This week some of the good stuff is really good. Not just good news and not just good for the planet, but really good for the people and wild places and creatures in locations many of us have never been to and may never visit. There is a deep sense of calm knowing that there are some places that will remain wild forever. The article UN draft plan sets 2030 target to avert Earth’s sixth mass extinction discusses the UN plan to protect and restore some of the most important and biologically diverse areas on the planet.
We now know that biodiversity, climate and poverty are all closely linked, and now the UN is taking steps to ensure that we will be spared the worst parts of what is being referred to as the sixth major extinction event. It’s scary and important and hell yeah, you are absolutely right to be worried and angry about it. But there is hope. While we can’t ever bring back the species that have been rendered extinct, mother nature is a tough lady.
I’ve always been really impressed with the ability of nature to regenerate after significant degradation. Like in the Elwha River story from last year: two dams built in the early part of the last century were removed from an important river system starting in 2011 and the recovery was amazing. Within weeks there were fish, plants and animals returning to parts of their historic range that had been cut off from them for a century.
Two stories in the top 5 this week are about nature’s power to regenerate herself. In ‘Mother Nature recovers amazingly fast’: reviving Ukraine’s rich wetlands, the author writes about the removal of a dam network in the wetlands of the Danube Delta Biosphere Reserve in the Ukraine, Europe’s largest wetland area.
Built in the 1970’s as an alternative to footbridges, their only purpose was to allow foot traffic through the area. After 50 odd years of man-made interruption of natural cycles, the rich and biodiverse wetlands were left a “reeking swamp”. At least that’s how they were up until the late 2010’s when the group Rewilding Europe began work to remove these eleven earthen dams. Like the Elwha, within weeks of removal of the first of the dams, fish, otters and other creatures were observed upstream from their previous man-made limits.
The second part of this program is the re-establishment of large herbivores in the area. The group introduced wild Konik (a breed of primitive Polish horse), kulan donkeys and a type of water buffalo called the Tauros were brought in to provide the area with the grazing that would normally have occurred there. While the Aurochs that would have lived there historically are now extinct, these distant cousins can provide a very similar service to the land.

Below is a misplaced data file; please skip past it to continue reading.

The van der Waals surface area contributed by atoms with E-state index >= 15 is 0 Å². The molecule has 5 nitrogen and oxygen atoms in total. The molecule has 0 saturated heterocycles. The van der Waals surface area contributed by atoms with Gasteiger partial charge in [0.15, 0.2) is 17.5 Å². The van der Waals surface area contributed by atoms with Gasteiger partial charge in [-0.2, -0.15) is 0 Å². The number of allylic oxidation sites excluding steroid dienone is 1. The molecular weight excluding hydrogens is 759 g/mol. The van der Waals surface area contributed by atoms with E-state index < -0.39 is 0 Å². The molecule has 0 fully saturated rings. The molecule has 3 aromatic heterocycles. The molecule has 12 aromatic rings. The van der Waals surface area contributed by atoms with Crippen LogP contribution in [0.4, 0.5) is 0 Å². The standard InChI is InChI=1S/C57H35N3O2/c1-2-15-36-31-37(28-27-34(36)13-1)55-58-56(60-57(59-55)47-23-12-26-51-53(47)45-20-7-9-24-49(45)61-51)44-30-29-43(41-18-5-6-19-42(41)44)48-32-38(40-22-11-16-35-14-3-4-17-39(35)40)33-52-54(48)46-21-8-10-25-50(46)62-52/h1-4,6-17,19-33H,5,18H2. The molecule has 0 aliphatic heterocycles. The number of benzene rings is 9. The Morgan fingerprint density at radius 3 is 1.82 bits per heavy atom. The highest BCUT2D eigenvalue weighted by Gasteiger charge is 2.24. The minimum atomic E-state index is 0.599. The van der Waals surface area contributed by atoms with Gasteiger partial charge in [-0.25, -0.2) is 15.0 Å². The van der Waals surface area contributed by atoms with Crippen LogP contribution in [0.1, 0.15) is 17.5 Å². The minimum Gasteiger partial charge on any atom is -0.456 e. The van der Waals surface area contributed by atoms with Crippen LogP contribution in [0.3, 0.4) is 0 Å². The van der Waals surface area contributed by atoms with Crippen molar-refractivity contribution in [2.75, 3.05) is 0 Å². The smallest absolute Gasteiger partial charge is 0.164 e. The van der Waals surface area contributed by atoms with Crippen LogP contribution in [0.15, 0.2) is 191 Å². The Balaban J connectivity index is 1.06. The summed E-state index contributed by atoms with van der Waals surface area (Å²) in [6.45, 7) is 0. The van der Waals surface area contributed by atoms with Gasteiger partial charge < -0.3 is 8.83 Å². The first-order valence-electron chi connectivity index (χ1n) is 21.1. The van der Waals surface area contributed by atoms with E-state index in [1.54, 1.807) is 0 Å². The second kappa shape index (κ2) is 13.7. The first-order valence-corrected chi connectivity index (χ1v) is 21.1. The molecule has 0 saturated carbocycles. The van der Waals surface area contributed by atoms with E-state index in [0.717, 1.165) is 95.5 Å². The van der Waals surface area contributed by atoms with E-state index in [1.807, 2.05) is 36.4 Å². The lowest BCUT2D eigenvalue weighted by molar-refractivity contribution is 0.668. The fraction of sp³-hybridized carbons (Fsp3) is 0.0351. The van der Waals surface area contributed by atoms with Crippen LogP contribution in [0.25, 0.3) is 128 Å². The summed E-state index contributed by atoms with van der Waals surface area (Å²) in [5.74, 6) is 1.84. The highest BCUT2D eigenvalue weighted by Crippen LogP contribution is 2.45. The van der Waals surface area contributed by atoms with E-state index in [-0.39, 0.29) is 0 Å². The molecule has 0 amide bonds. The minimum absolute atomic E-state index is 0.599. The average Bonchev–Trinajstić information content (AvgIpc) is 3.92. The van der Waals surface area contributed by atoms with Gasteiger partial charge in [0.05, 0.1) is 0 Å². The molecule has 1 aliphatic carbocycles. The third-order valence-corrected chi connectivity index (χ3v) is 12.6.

But this program is not just about the animals. The third and maybe most important part of this program is about people and their quality of life – poverty. The Danube Delta region is economically depressed, with high levels of unemployment, rural depopulation, low living standards and a strong dependence on natural resources. This means that the people who live there need to be taken care of too. If not, they may turn to poaching or other destructive means for survival. The program therefore is allocating resources to train local people in conservation practices, hiring them for construction of nature tourism infrastructure (such as wildlife watching towers and blinds) and is following it up with education and training sessions how to provide wildlife watching activities. The goal is to bring much needed sustainable tourism dollars into the region and to instill a sense of pride and ownership of the now wild area.
Personally, I think the human aspect is the most important part of this equation even if not the most immediately gratifying part of it. Without the buy in of the local people whose lives are directly affected by these changes, how could they be expected to protect it? I believe we cannot be expected to protect something that we don’t understand or have never experienced.
Mother nature is tough and resilient but not invincible. By providing people the direct incentive and motivation to take ownership and pride in their natural world, we give them the opportunity to thrive and live in harmony with the land and that becomes a very powerful force for good.
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